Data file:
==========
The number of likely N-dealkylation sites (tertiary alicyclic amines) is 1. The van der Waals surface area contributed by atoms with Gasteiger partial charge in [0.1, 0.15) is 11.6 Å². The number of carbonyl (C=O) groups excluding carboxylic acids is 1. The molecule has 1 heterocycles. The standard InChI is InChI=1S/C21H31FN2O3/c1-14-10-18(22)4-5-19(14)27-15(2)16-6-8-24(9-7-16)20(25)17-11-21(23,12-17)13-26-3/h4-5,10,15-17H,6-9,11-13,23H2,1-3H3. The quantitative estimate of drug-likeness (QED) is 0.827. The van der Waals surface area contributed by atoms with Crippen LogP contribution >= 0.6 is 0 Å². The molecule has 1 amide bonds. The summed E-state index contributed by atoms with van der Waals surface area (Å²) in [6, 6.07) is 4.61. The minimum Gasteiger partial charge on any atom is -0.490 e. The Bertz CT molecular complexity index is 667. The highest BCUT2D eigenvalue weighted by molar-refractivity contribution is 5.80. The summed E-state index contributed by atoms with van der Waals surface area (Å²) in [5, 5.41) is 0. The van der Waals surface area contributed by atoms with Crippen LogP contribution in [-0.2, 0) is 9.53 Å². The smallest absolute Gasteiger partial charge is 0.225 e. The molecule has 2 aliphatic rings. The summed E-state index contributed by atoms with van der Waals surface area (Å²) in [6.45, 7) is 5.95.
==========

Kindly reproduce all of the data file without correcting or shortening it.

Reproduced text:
The number of likely N-dealkylation sites (tertiary alicyclic amines) is 1. The van der Waals surface area contributed by atoms with Gasteiger partial charge in [0.1, 0.15) is 11.6 Å². The number of carbonyl (C=O) groups excluding carboxylic acids is 1. The molecule has 1 heterocycles. The standard InChI is InChI=1S/C21H31FN2O3/c1-14-10-18(22)4-5-19(14)27-15(2)16-6-8-24(9-7-16)20(25)17-11-21(23,12-17)13-26-3/h4-5,10,15-17H,6-9,11-13,23H2,1-3H3. The quantitative estimate of drug-likeness (QED) is 0.827. The van der Waals surface area contributed by atoms with Crippen LogP contribution >= 0.6 is 0 Å². The molecule has 1 amide bonds. The summed E-state index contributed by atoms with van der Waals surface area (Å²) in [6, 6.07) is 4.61. The minimum Gasteiger partial charge on any atom is -0.490 e. The Bertz CT molecular complexity index is 667. The highest BCUT2D eigenvalue weighted by molar-refractivity contribution is 5.80. The summed E-state index contributed by atoms with van der Waals surface area (Å²) in [5, 5.41) is 0. The van der Waals surface area contributed by atoms with Crippen LogP contribution in [-0.2, 0) is 9.53 Å². The smallest absolute Gasteiger partial charge is 0.225 e. The molecule has 2 aliphatic rings. The summed E-state index contributed by atoms with van der Waals surface area (Å²) in [6.45, 7) is 5.95.